Prioritizing health technologies in a Primary Care Trust

Edward Wilson, Jon Sussex, Christine Macleod, Richard Fordham

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38 Citations (Scopus)


Background: In the English National Health Service (NHS), Primary Care Trusts (PCTs) are responsible for commissioning health-care services on behalf of their populations. As resources are finite, decisions are required as to which services best fulfil population needs. Evidence on effectiveness varies in quality and availability. Nevertheless, decisions still have to be made.
Methods: We report the development and pilot application of a multi-criteria prioritization mechanism in an English PCT, capable of accommodating a wide variety of evidence to rank six service developments.
Results: The mechanism proved valuable in assisting prioritization decisions and feedback was positive. Two community-based interventions were expected to save money in the long term and were ranked at the top of the list. Based on weighted benefit score and cost, two preventive programmes were ranked third and fourth. Finally, two National Institute for Health and Clinical Excellence (NICE)-approved interventions were ranked fifth and sixth. Sensitivity analysis revealed overlap in benefit scores for some of the interventions, representing diversity of opinion among the scoring panel.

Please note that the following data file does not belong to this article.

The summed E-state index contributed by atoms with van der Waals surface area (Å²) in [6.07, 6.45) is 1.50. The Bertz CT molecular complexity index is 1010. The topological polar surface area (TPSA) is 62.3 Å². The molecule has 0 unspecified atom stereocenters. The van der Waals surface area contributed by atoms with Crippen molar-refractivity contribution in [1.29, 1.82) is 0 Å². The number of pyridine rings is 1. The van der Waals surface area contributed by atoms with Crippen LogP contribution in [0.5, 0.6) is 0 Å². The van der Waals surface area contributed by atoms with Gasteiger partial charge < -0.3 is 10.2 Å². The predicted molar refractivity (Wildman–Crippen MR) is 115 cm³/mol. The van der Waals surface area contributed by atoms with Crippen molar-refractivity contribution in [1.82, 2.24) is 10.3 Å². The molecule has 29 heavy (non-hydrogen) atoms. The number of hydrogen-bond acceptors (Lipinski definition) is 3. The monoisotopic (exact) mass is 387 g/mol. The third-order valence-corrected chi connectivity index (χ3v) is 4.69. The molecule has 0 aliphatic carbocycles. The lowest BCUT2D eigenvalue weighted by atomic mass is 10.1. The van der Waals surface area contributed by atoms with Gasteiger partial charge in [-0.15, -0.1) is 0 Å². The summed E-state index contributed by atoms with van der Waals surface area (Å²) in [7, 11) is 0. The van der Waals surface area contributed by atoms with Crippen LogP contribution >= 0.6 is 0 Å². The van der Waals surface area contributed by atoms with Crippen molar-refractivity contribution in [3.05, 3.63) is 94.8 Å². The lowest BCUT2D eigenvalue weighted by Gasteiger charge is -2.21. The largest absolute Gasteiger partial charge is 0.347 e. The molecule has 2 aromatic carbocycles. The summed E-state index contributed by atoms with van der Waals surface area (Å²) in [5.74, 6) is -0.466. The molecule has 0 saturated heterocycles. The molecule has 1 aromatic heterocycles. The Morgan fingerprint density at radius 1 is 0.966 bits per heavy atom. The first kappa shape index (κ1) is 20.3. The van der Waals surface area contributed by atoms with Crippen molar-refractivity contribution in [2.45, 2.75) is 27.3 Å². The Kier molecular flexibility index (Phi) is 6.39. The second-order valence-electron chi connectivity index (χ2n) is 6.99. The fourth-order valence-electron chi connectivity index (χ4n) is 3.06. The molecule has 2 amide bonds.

Conclusion: The method appears to be a practical approach to prioritization for commissioners of health care, but the pilot also revealed interesting divergences in relative priority between nationally mandated service developments and local health-care priorities.
Original languageEnglish
Pages (from-to)80-85
Number of pages6
JournalJournal of Health Services Research and Policy
Issue number2
Publication statusPublished - 2007

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